The Bush Administration asserted that economic reconstruction would contribute to stability. (32) Since the fall of Saddam Hussein, a total of about $50 billion has been appropriated for reconstruction funding (including security forces). A major source of reconstruction funds was the Iraq Relief and Reconstruction Fund. About $20.9 billion was appropriated for the IRRF in two supplemental appropriations: FY2003 supplemental, P.L. 108-11, which appropriated about $2.5 billion; and the FY2004 supplemental appropriations, P.L. 108-106, which provided about $18.42 billion.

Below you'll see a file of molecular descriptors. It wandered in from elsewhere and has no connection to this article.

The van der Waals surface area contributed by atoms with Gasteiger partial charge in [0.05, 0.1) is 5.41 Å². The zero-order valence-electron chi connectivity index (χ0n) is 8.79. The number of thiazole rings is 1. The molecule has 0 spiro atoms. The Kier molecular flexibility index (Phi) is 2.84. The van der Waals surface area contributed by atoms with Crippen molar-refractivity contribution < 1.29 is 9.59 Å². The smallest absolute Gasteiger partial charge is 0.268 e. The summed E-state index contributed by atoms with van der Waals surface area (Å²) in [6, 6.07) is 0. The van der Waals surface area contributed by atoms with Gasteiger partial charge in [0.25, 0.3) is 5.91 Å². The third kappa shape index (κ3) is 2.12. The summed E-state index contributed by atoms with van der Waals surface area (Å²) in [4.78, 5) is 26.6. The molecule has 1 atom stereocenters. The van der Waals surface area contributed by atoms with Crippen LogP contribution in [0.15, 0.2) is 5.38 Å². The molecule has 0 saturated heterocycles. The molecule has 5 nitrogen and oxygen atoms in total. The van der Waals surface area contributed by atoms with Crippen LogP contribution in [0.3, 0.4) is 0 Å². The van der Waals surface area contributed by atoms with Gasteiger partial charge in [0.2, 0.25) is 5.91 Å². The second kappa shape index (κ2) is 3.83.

However, as violence began to diminish in late 2007 and 2008, the Bush Administration concurred with the substantial bipartisan sentiment that Iraq, flush with oil revenues, should begin assuming the financial burden for its own reconstruction and security costs. In FY2008 and 2009, U.S. aid to Iraq, particularly aid to the ISF, has fallen from earlier levels. In FY2009, including an FY2009 supplemental appropriation (H.R. 2346), about $609 million in civilian economic aid is to be provided, and $500 million for such functions have been requested for FY2010. For more detailed breakdowns of U.S. aid to Iraq, see CRS Report RL31833, Iraq: Reconstruction Assistance, by Curt Tarnoff.
The IRRF funds were spent as follows: